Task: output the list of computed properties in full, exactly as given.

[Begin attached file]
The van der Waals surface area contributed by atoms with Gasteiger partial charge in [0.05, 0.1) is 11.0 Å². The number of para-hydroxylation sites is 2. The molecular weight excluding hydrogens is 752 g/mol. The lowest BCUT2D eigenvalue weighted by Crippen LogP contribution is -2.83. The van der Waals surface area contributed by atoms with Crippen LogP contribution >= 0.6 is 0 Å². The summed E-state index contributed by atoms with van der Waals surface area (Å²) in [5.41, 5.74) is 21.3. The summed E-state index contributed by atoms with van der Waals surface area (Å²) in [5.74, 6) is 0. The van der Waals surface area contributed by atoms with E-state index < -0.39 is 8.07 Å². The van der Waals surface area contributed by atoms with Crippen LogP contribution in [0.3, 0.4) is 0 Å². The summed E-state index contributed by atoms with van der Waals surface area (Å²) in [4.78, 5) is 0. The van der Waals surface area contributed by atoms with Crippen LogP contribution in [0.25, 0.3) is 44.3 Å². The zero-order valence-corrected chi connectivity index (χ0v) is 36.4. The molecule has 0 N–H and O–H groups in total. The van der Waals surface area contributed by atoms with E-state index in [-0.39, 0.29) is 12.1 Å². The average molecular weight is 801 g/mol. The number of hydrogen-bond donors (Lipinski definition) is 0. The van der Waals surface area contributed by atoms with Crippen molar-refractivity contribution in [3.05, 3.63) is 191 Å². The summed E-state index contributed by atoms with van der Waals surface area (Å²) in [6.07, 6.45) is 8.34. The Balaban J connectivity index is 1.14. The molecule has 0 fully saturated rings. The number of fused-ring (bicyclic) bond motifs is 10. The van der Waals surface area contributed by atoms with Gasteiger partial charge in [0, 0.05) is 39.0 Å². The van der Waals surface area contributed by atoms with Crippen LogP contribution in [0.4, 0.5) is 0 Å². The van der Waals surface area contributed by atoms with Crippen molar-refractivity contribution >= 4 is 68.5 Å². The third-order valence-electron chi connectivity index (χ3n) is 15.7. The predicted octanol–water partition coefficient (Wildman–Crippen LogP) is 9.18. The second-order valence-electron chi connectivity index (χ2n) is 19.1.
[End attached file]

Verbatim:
The van der Waals surface area contributed by atoms with Gasteiger partial charge in [0.05, 0.1) is 11.0 Å². The number of para-hydroxylation sites is 2. The molecular weight excluding hydrogens is 752 g/mol. The lowest BCUT2D eigenvalue weighted by Crippen LogP contribution is -2.83. The van der Waals surface area contributed by atoms with Crippen LogP contribution >= 0.6 is 0 Å². The summed E-state index contributed by atoms with van der Waals surface area (Å²) in [5.41, 5.74) is 21.3. The summed E-state index contributed by atoms with van der Waals surface area (Å²) in [5.74, 6) is 0. The van der Waals surface area contributed by atoms with E-state index < -0.39 is 8.07 Å². The van der Waals surface area contributed by atoms with Crippen LogP contribution in [0.3, 0.4) is 0 Å². The summed E-state index contributed by atoms with van der Waals surface area (Å²) in [4.78, 5) is 0. The van der Waals surface area contributed by atoms with Crippen LogP contribution in [0.25, 0.3) is 44.3 Å². The zero-order valence-corrected chi connectivity index (χ0v) is 36.4. The molecule has 0 N–H and O–H groups in total. The van der Waals surface area contributed by atoms with E-state index in [-0.39, 0.29) is 12.1 Å². The average molecular weight is 801 g/mol. The number of hydrogen-bond donors (Lipinski definition) is 0. The van der Waals surface area contributed by atoms with Crippen molar-refractivity contribution in [3.05, 3.63) is 191 Å². The summed E-state index contributed by atoms with van der Waals surface area (Å²) in [6.07, 6.45) is 8.34. The Balaban J connectivity index is 1.14. The molecule has 0 fully saturated rings. The number of fused-ring (bicyclic) bond motifs is 10. The van der Waals surface area contributed by atoms with Gasteiger partial charge in [0, 0.05) is 39.0 Å². The van der Waals surface area contributed by atoms with Crippen LogP contribution in [0.4, 0.5) is 0 Å². The van der Waals surface area contributed by atoms with Crippen molar-refractivity contribution >= 4 is 68.5 Å². The third-order valence-electron chi connectivity index (χ3n) is 15.7. The predicted octanol–water partition coefficient (Wildman–Crippen LogP) is 9.18. The second-order valence-electron chi connectivity index (χ2n) is 19.1.